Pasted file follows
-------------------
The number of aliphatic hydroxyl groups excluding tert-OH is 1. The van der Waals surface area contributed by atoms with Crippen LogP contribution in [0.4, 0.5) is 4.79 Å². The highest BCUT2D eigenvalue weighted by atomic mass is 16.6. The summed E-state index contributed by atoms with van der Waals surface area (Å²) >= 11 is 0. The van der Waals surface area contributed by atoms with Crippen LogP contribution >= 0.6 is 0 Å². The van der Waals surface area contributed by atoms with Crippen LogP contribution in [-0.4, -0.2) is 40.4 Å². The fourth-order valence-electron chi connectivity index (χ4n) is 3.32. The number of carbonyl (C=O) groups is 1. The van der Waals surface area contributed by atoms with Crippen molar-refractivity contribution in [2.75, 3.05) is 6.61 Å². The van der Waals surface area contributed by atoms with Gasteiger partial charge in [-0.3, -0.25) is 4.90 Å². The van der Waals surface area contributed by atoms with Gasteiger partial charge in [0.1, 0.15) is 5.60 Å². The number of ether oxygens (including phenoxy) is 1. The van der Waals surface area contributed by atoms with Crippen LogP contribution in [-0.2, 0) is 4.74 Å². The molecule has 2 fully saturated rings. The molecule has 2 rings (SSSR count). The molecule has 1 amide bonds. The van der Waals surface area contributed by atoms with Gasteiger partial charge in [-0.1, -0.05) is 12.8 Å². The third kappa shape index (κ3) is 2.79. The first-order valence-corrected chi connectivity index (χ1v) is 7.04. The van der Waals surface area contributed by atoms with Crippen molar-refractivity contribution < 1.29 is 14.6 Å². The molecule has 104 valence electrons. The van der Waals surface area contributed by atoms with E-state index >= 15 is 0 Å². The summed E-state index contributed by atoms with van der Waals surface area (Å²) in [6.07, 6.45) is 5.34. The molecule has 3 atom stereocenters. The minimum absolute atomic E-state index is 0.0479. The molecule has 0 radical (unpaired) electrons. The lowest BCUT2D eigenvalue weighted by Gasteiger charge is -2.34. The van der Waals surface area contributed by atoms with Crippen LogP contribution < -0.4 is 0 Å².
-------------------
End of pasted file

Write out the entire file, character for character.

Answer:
The number of aliphatic hydroxyl groups excluding tert-OH is 1. The van der Waals surface area contributed by atoms with Crippen LogP contribution in [0.4, 0.5) is 4.79 Å². The highest BCUT2D eigenvalue weighted by atomic mass is 16.6. The summed E-state index contributed by atoms with van der Waals surface area (Å²) >= 11 is 0. The van der Waals surface area contributed by atoms with Crippen LogP contribution >= 0.6 is 0 Å². The van der Waals surface area contributed by atoms with Crippen LogP contribution in [-0.4, -0.2) is 40.4 Å². The fourth-order valence-electron chi connectivity index (χ4n) is 3.32. The number of carbonyl (C=O) groups is 1. The van der Waals surface area contributed by atoms with Crippen molar-refractivity contribution in [2.75, 3.05) is 6.61 Å². The van der Waals surface area contributed by atoms with Gasteiger partial charge in [-0.3, -0.25) is 4.90 Å². The van der Waals surface area contributed by atoms with Gasteiger partial charge in [0.1, 0.15) is 5.60 Å². The number of ether oxygens (including phenoxy) is 1. The van der Waals surface area contributed by atoms with Crippen LogP contribution in [-0.2, 0) is 4.74 Å². The molecule has 2 fully saturated rings. The molecule has 2 rings (SSSR count). The molecule has 1 amide bonds. The van der Waals surface area contributed by atoms with Gasteiger partial charge in [-0.1, -0.05) is 12.8 Å². The third kappa shape index (κ3) is 2.79. The first-order valence-corrected chi connectivity index (χ1v) is 7.04. The van der Waals surface area contributed by atoms with Crippen molar-refractivity contribution < 1.29 is 14.6 Å². The molecule has 104 valence electrons. The van der Waals surface area contributed by atoms with E-state index >= 15 is 0 Å². The summed E-state index contributed by atoms with van der Waals surface area (Å²) in [6.07, 6.45) is 5.34. The molecule has 3 atom stereocenters. The minimum absolute atomic E-state index is 0.0479. The molecule has 0 radical (unpaired) electrons. The lowest BCUT2D eigenvalue weighted by Gasteiger charge is -2.34. The van der Waals surface area contributed by atoms with Crippen LogP contribution < -0.4 is 0 Å².